Age Assurance = Age Verification + Age Estimation
The UK Government and its regulators increasing refer to the concept of “Age Assurance”. This has caused some confusion, so we set out below our understanding of this term and how it is distinguished from the more widely used term “Age Verification”.
Age Assurance is the broadest term for methods to discern the age or age-range of an online user.
Age Verification is a subset of Age Assurance, providing higher levels of confidence in the age or age-range of a user.
Age Estimation is also a subset of Age Assurance, but providing lower levels of confidence in the age or age-range of a user, often relying on artificial intelligence and machine learning techniques.
A UK government official describes Age Verification as “the gold standard of Age Assurance.” The BSI defines it as:
2.1.8 age verification
determination of an individual’s age involving a full identity verification process
(Source: PAS 1296, see below)
This definition, however, has been overtaken by technology, with methods of age verification now available that do not require full identity verification process.
Typically, Age Verification is confirming age or age-range to a sufficient standard to comply with laws and regulations that specify a particular minimum age which must be checked exactly e.g. 21, 18 or 13
Age Estimation methods which do not meet the standards required for Age Verification will typically only indicate a likely age range and do so with a lower level of statistical certainty than Age Verification.
Examples of lower level age estimation techniques given by the UK Government so far typical include the use of artificial intelligence. The Secretary of State cited analysis of the typing style and speed of the user as one method which could be developed.
Age Verification is still possible using artificial intelligence. For example, facial analysis can provide a very high level of confidence that a user is over 18, if the software tests for an age above that e.g. 23. Systems can be audited to demonstrate they would correctly confirm a user was over 18 99.99% of the time, if they only did this when the estimate indicated the user was over 23. This is a far higher standard of accuracy than a human estimating the age of a customer in person, so satisfies regulators in most situations.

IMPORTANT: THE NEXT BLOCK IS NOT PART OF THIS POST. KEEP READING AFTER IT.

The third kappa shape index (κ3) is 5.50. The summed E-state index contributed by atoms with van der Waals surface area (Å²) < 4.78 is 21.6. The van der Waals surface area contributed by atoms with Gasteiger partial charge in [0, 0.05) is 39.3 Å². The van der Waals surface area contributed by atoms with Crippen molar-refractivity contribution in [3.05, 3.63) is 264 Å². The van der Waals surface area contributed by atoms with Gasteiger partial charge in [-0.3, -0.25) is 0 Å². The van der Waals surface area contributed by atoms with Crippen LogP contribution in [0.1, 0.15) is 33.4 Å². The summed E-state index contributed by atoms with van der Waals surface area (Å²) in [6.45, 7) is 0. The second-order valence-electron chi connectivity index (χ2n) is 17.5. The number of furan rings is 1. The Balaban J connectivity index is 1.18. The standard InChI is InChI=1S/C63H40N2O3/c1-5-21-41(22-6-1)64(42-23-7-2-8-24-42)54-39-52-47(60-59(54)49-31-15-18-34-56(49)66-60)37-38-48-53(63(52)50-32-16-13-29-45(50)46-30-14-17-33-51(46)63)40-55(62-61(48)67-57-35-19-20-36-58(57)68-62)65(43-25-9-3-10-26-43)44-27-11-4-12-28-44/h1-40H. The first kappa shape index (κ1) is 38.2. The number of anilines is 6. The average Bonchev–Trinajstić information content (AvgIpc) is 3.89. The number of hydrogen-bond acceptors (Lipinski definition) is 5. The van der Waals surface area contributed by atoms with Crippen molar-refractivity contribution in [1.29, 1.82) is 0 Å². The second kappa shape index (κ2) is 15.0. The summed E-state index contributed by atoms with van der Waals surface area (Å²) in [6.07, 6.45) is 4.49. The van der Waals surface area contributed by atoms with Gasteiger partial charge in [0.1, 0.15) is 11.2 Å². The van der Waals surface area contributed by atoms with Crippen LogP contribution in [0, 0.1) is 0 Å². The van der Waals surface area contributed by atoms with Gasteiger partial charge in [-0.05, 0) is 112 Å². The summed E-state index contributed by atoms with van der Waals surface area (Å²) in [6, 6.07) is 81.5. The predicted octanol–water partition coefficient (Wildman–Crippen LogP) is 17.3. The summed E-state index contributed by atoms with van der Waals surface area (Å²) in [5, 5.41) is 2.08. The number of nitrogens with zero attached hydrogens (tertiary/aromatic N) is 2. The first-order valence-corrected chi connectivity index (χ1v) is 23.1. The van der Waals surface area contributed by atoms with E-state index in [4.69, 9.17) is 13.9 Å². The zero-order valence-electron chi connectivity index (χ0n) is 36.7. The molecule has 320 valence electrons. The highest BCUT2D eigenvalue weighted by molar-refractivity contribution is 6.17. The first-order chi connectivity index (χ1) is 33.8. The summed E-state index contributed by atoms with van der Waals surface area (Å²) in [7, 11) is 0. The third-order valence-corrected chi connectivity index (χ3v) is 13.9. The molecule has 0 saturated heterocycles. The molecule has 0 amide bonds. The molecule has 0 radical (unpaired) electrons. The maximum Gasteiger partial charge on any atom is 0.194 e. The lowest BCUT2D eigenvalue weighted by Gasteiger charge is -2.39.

Age estimation does not include very simple methods such as ticking a box to confirm age or entering a date of birth. These data points could, however, be used in conjunction with other methods that would provide additional evidence to confirm age to a required level of confidence to be considered as Age Estimation.
Who defines these terms?
The British Standards Institution has defined a Publicly Available Specification, BSI PAS 1296:2018 for “Online age checking. Provision and use of online age check services. Code of practice.” This sets out the basis for describing the levels of assurance offered by different methods of age checking.
This standard will be the basis of a new international ISO standard, developed during 2021, with UK Government sponsorship, which include explicit reference to Age Assurance.
For more information on our work developing standards, see ……